BWW Review: STUPID F*#%ING BIRD - Start the Effing Play

Raanan Hershberg, Katye Heim, Ryan Watson, Gracie Taylor, Phil Lynch, & Carol Dines in Stupid F*#%ing Bird. Photo courtesy The Bard's Town.

Stupid F*#%ing Bird

By Aaron Posner, sort of adapted from The Seagull by Anton Chekhov
Directed by Scot Atkinson
Original songs by James Sugg

Review by Keith Waits

Entire contents copyright © 2016 by Keith Waits. All rights reserved.

Orinially published by Arts-Louisville.com. Reprinted by permission.

Unrelentingly scabrous in tone, but surprisingly engaging, Aaron Posner's Stupid Fucking Bird (actual unedited title) is furiously funny. The Bard's Town Theatre may be coy with the spelling in promotional materials, but director Scot Atkinson allows no such restrictions in his staging.

Although Atkinson makes light of it in his program notes, the play is a loose adaptation of Anton Chekhov's The Seagull that is more true to its source than one might expect. Con (Ryan Watson) is a performance artist and the son of famed actress Emma (Carol Dines). He loves Nina (Gracie Taylor), who is featured in his most recent work. Nina does not love Con, but Con is loved by Mash (Katye Heim), who is in turn loved by Con's friend Dev (Raanan Hershberg). Emma's new beau is celebrated novelist Trig (Phil Lynch), whom Con despises. Outside this convoluted, emotionally viral circle is Sorn (Sean Childress), an amiable doctor and friend.

Chekhov wrote comedies that are often mistaken for tragedies. Posner wrenches the farcical sensibility of the text free from the dusty confines of the "classics" and injects it with a profane and well-observed contemporary aesthetic. The dialogue is sharp and built for speed, and the actors deliver it at the right tempo.

For the second time in recent weeks, a production has made me especially mindful of the importance of casting. Ryan Watson seems so perfect as the tortured Con; there aren't many actors in Louisville I can imagine taking his place. Rapid, manic speech is a Watson specialty, and he knows how to maintain emotional clarity and intention amidst the rush of words. Carol Dines' Emma is an appropriate foil for Con's unbalanced personality and a model of the kind of monstrous yet still sympathetic mother figure made famous by Joan Crawford. Katye Heim and Gracie Taylor are a study in contrasts as Mash and Nina: Heim a dark, mournful presence who channels the deadpan stylings of Garfunkel and Oates in two songs, and Taylor a guileless nymphet all too ready to use her sexuality to connect with men. Phil Lynch does well with the slightly pompous Trig, a somewhat less emotionally complicated character than the others, and Sean Childress is nicely bemused and avuncular as the friend who is witness to all the conflict and self-loathing but stays above the fray.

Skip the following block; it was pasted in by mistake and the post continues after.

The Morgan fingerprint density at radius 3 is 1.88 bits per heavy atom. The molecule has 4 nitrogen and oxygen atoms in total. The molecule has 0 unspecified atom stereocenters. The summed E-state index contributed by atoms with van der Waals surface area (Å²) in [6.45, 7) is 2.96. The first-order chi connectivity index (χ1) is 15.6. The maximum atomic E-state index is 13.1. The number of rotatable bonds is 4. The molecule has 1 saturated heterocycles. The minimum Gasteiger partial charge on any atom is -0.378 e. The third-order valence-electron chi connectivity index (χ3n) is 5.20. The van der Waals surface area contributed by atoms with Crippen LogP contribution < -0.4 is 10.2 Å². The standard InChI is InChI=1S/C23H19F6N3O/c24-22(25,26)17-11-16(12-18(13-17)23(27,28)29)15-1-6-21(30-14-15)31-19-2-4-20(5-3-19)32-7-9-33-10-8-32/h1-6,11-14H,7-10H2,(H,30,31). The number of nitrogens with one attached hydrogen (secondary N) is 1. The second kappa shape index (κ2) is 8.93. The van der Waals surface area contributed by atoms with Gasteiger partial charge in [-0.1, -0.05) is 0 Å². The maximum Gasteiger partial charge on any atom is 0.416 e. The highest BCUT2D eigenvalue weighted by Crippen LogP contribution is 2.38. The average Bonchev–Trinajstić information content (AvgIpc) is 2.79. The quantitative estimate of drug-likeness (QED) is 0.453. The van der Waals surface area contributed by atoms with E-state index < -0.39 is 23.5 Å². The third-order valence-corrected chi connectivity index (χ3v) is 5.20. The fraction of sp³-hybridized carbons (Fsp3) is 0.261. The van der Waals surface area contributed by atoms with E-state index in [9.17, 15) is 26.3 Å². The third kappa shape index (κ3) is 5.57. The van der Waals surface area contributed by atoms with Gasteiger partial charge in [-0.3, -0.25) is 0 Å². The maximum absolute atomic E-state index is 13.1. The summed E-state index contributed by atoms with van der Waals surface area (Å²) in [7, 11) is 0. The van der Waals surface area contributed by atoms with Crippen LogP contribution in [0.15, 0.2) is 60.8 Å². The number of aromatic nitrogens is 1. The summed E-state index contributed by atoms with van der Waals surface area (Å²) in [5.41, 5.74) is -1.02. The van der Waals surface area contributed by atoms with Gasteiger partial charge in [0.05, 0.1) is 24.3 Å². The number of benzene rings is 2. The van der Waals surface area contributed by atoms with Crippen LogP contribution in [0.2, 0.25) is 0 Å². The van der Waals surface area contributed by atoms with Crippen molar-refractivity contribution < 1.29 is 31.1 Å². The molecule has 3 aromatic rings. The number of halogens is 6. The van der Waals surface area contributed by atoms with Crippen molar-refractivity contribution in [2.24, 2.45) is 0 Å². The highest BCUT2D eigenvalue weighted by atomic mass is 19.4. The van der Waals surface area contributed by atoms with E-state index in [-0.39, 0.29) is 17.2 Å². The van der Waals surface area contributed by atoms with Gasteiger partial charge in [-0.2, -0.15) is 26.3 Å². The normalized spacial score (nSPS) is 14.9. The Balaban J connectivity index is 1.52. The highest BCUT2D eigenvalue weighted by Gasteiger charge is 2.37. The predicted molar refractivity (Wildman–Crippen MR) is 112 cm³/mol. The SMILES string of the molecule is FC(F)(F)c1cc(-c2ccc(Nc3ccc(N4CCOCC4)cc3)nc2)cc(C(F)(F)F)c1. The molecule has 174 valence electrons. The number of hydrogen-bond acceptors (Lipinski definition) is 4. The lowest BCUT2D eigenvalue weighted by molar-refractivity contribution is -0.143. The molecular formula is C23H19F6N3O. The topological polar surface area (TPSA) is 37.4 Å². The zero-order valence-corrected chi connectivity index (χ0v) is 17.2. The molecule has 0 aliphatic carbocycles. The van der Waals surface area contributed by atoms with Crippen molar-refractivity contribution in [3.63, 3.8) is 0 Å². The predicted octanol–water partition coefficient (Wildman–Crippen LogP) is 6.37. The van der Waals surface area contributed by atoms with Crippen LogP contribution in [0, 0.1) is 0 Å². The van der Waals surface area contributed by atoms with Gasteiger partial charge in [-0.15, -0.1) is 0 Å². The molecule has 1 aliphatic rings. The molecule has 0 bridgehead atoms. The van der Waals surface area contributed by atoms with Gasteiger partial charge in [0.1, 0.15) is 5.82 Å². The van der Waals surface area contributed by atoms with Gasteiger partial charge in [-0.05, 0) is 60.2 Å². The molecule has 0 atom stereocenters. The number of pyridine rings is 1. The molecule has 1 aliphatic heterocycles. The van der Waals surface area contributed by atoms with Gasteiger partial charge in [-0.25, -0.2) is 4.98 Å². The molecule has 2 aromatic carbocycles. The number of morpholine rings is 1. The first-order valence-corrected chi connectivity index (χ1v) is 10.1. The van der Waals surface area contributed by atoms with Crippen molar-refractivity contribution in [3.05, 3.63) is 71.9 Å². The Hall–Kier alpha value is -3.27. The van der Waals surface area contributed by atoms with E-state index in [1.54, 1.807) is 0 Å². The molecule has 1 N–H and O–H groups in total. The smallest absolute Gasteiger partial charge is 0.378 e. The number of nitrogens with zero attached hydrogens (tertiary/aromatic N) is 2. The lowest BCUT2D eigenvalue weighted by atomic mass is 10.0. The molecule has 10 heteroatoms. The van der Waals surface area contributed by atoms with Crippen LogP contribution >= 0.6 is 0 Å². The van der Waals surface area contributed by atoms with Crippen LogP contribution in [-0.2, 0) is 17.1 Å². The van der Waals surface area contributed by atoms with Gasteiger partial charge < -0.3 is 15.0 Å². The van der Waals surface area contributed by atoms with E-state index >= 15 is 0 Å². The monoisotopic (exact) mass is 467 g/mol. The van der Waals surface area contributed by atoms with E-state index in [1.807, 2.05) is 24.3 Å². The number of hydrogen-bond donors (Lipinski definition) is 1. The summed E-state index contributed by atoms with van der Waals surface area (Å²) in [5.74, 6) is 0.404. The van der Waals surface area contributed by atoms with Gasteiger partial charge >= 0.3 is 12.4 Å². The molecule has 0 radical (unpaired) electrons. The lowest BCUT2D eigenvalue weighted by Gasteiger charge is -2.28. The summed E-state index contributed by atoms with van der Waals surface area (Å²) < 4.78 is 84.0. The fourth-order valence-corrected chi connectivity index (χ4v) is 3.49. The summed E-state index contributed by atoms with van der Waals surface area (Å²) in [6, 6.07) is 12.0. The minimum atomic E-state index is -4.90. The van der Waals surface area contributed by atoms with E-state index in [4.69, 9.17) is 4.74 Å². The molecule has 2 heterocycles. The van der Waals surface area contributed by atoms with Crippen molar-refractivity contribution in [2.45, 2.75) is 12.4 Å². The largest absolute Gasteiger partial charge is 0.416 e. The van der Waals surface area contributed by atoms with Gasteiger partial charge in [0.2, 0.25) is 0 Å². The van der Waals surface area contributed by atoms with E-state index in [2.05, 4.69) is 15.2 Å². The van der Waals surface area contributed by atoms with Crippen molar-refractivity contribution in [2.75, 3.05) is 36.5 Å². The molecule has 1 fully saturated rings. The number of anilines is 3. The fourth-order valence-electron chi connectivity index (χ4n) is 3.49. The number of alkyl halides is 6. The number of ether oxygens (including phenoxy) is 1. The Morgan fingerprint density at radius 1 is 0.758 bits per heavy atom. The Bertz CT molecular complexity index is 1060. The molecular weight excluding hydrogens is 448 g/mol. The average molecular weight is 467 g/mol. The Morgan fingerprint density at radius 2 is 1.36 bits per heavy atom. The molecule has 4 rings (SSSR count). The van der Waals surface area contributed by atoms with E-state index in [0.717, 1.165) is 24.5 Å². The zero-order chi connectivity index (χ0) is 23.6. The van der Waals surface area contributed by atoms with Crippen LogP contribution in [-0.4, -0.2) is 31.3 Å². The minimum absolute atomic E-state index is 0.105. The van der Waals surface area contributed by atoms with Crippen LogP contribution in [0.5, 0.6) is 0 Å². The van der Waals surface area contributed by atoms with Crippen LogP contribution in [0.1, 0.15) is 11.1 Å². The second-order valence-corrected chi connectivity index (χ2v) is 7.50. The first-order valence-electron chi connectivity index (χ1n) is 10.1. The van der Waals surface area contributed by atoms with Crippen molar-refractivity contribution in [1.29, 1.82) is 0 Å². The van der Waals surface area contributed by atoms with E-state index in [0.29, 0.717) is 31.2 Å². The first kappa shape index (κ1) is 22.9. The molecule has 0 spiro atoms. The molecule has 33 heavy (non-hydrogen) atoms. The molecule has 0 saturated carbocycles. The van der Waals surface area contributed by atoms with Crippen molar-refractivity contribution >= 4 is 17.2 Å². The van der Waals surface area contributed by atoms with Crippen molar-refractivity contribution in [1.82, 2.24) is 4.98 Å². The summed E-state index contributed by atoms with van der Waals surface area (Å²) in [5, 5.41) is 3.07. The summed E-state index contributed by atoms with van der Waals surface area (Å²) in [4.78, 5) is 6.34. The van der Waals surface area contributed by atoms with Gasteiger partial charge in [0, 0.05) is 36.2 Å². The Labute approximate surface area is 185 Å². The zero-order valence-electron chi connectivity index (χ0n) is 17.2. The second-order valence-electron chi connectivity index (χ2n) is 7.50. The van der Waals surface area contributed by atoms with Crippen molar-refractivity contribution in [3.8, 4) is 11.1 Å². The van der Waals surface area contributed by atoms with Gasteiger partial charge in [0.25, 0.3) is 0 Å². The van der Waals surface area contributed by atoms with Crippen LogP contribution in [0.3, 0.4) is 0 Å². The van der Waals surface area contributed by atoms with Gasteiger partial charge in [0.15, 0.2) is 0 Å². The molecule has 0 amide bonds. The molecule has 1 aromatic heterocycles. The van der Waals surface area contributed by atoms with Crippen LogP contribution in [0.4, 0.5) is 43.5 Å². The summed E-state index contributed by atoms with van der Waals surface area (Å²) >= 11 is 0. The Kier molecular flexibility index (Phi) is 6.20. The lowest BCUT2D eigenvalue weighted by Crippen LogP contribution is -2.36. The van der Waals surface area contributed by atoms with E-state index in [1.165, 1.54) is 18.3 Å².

Stand-up comic Raanan Hershberg is also highly effective as Dev, whose self-description ("a Mexican, frigid Big Boy") is an answer to Posner's invitation to tailor the script to the specifics of cast and venue. Direct statements to the audience and references to The Bard's Town break the fourth wall with abandon. It all reinforces Posner's themes beautifully. Self-obsession and the delusions of grandeur that plague modern society are themes not far removed from Chekhov. In Act One, there is a moment that seems to be a biting parody of pretentious performance art; the absurd scene is echoed more seriously in Act Two by Emma's monologue addressed to Con. The text is solidly grounded in human experience, no matter how ridiculous the action onstage.

The austere set provides a semi-abstract platform for the play's hijinks, and Atkinson keeps his blocking mostly simple and straightforward. There are a few instances where the actors all talk concurrently, but even these scenes of babel are constructed so as to avoid becoming meaningless noise and clutter.

At one point, Trig exclaims that he sometimes wishes society would "STOP MAKING ART" so that we might allow ourselves sufficient time to appreciate everything that has been created thus far. Stupid Fucking Bird leaves room for both creating and contemplating.

Stupid F*#%ing Bird

April 8-10, 15-17, and 21-23 at 7:30 pm

Advance Tickets $16 ($15 seniors, $14 students )
At the door: $18 ($17 seniors, $16 students)

The Bard's Town Theatre
1801 Bardstown Road
Louisville, KY 40205
502-749-5275
thebardstown.com

Keith Waits is a native of Louisville who works at Louisville Visual Art during the day, including being the host of PUBLIC on ARTxFM/WXOX-LP, but spends most of his evenings indulging his taste for theatre, music and visual arts. His work has appeared in Pure Uncut Candy, Theatre Louisville, and Louisville Mojo. He is now Managing Editor for Arts-Louisville.com.



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